Subtle shifts in meaning, little distractions or maniac repetitions characterise a pseudo-normal life that translates intentional acts in unintentional gestures. A sort of constraint of repetition rules the dynamics of daily life. Only a thin line separates the unintentional from the at least implicitly wanted accident; fortuity from imputability.
Even if art cannot menace a difficult to trace orthodoxy with unclear canons, it often chooses to make danger the subject of representation – maybe with the intent to document how the art of living makes us constantly face risky situations. Thin Line does not intend to express a catastrophic idea of danger, it rather illustrates those recurrent situations of alarm, often wrongly considered to be accidental, unpredictable, totally fortuitous. To cross with the red light nearly becomes metaphor for a constant challenge, an involuntary taking of a position; the portrait of a grey cloud turns out to be a prediction that needs interpretations.
The thin line is between the total non-imputability and the premonition of the risk that one chooses to take. If in the first case the idea of challenge is completely absent, in the second it urges us to experiment situations of menace, nearly because of an arrogance that makes us not accept our limits – physical as well as psychical – and thus recognise our responsibilities.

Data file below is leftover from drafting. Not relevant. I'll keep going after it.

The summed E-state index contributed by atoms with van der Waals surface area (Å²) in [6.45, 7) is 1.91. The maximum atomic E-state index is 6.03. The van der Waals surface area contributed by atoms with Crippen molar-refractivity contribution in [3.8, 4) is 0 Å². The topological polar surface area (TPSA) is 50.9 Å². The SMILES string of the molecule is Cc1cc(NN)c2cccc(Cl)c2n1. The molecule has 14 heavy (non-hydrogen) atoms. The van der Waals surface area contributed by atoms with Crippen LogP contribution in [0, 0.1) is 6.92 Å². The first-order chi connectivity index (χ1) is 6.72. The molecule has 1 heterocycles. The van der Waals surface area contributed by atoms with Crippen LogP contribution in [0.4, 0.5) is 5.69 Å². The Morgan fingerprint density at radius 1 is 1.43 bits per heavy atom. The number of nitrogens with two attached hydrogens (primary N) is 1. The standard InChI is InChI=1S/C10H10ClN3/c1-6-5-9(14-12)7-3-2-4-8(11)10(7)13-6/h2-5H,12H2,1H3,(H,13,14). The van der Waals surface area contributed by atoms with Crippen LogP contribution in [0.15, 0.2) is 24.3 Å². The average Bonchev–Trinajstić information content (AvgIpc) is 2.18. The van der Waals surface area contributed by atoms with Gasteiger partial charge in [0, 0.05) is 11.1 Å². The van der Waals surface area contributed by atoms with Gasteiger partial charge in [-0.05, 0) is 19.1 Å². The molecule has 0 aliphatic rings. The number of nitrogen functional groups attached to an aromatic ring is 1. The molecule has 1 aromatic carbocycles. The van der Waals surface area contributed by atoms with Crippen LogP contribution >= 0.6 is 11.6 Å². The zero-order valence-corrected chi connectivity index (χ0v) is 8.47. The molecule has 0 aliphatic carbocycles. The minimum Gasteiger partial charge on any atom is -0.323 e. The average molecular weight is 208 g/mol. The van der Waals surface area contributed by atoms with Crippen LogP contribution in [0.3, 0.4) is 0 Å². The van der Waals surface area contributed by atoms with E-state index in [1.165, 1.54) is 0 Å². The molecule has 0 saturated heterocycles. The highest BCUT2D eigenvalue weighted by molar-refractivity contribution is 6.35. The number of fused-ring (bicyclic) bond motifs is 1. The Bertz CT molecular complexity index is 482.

Through works by Giona Bernardi, Sergio Breviario, Valerio Carrubba, Nemanja Cvjianovic, Giovanni De Lazzari, Elenia Depedro, Andrea Galvani, Nicola Gobbetto, Giovanni Kronenberg, Gino Lucente, Fabio Palmieri, Paolo Piscitelli, Marinella Senatore and Matteo Tontini, Thin Line intends to light the light of consciousness, which is not only knowledge but also judgement. Through obsessive repetitions, fragile balances, sentimental traps, incautious distractions, childish games and disturbing silences the show will offer the opportunity to recognise and read signs of those repeated alarms that often go unobserved.
Michela Sena on Nicola Gobbetto
Nicola Gobbetto’s work has got a pleasant surface, which in the first place approaches you delicately. However, beware of using the words “gentle”, “playful”, “graceful” when describing it! The artist is very keen on emphasising that this way one risks to distort the real substance of his work. The heart of his work is in fact exactly in the tragic element that violently emerges from his - only apparently inoffensive – images.He is not interested in telling a story. He rather concentrates his work on a single moment and, precisely, on the point in which the dramatic aspect of a given event reaches its climax.